Health policy is primarily a national responsibility. But there is a greater awareness that we are better off if we work together and pull together. One of these joint projects was certainly the procurement and distribution of vaccines against COVID-19, where we have developed a clear, joint strategy at the European level. In addition, it has become clear very quickly that the European Union is a community of solidarity, for example in the mutual admission of intensive care patients, the provision of medical protective equipment or the very close exchange on border management.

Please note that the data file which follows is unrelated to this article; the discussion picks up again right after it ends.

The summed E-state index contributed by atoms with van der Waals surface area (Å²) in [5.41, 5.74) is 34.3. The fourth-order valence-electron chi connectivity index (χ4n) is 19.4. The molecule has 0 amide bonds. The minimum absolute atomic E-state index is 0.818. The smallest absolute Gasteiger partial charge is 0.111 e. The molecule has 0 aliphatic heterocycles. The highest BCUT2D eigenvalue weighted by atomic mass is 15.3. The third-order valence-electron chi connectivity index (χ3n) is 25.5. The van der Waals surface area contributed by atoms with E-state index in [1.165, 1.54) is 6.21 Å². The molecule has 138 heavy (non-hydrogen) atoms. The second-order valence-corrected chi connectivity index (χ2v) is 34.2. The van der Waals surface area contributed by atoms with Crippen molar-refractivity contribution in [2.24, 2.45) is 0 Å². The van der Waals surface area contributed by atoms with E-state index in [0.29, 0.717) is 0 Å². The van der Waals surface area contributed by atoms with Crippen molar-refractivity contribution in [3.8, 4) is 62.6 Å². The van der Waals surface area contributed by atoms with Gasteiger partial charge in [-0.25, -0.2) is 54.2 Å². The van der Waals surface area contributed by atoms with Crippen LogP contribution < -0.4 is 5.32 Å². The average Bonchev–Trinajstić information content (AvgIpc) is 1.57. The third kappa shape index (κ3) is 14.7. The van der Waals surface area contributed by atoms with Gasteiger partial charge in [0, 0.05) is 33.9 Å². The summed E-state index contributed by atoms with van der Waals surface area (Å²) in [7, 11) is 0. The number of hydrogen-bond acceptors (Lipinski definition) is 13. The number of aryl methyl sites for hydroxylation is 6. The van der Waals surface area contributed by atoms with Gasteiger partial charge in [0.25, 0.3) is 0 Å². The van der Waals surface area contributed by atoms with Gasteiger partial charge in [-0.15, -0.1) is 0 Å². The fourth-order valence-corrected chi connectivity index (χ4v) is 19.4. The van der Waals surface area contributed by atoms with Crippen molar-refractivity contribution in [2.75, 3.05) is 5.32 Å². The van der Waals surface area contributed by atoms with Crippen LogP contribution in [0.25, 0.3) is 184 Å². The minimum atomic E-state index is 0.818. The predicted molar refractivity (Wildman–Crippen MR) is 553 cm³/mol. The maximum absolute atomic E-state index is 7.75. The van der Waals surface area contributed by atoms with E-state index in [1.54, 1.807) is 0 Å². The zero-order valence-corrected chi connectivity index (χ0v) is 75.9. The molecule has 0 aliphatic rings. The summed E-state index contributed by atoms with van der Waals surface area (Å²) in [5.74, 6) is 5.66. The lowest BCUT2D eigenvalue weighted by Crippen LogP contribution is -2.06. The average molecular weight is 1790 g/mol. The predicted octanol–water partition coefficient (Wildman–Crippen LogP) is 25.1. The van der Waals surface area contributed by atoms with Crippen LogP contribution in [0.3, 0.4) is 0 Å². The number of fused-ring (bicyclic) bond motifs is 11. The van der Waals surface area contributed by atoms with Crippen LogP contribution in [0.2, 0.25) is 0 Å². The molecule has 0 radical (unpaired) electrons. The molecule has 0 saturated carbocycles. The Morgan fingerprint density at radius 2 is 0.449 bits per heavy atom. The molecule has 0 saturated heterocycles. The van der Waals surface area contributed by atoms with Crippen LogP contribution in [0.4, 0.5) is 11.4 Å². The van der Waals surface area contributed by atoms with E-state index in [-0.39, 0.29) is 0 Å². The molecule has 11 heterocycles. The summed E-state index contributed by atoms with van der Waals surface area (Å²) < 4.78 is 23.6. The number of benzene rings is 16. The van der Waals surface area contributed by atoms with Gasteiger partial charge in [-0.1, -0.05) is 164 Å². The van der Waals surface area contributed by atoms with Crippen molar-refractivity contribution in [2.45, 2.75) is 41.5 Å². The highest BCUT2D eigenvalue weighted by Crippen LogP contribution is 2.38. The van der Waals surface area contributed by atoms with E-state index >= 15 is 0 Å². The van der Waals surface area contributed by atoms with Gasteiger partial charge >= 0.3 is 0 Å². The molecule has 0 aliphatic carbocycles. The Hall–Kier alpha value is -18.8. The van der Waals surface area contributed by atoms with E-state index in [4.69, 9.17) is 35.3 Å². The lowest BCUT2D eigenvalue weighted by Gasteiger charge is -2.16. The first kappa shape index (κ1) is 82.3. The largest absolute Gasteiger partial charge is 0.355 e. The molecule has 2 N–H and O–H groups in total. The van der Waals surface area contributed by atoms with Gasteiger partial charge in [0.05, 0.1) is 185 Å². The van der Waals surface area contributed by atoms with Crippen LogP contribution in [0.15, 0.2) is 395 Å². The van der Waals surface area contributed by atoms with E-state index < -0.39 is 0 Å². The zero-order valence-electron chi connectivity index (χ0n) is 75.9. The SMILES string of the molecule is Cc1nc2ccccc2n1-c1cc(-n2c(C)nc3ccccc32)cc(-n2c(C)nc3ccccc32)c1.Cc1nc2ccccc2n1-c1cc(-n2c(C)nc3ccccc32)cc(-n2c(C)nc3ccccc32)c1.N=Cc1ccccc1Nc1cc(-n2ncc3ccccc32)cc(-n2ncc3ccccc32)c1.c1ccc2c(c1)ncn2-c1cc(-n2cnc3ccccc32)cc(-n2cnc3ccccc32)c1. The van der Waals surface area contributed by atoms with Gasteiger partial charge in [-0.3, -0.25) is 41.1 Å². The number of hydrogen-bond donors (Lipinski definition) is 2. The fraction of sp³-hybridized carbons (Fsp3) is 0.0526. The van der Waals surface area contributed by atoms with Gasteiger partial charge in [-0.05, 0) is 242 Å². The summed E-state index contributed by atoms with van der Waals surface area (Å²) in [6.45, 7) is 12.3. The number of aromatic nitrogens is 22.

On a more personal note: You have been growing up as a diplomat’s child. How did this upbringing influence you and your career choice? How do you – as the current Foreign Minister – still profit from these early international experiences?

I spent part of my childhood and youth in India, Spain and France where my father was posted. Growing up in different countries and learning so much about different cultures has of course enriched my life extremely. Still, it took me many years to make the decision to become a diplomat myself.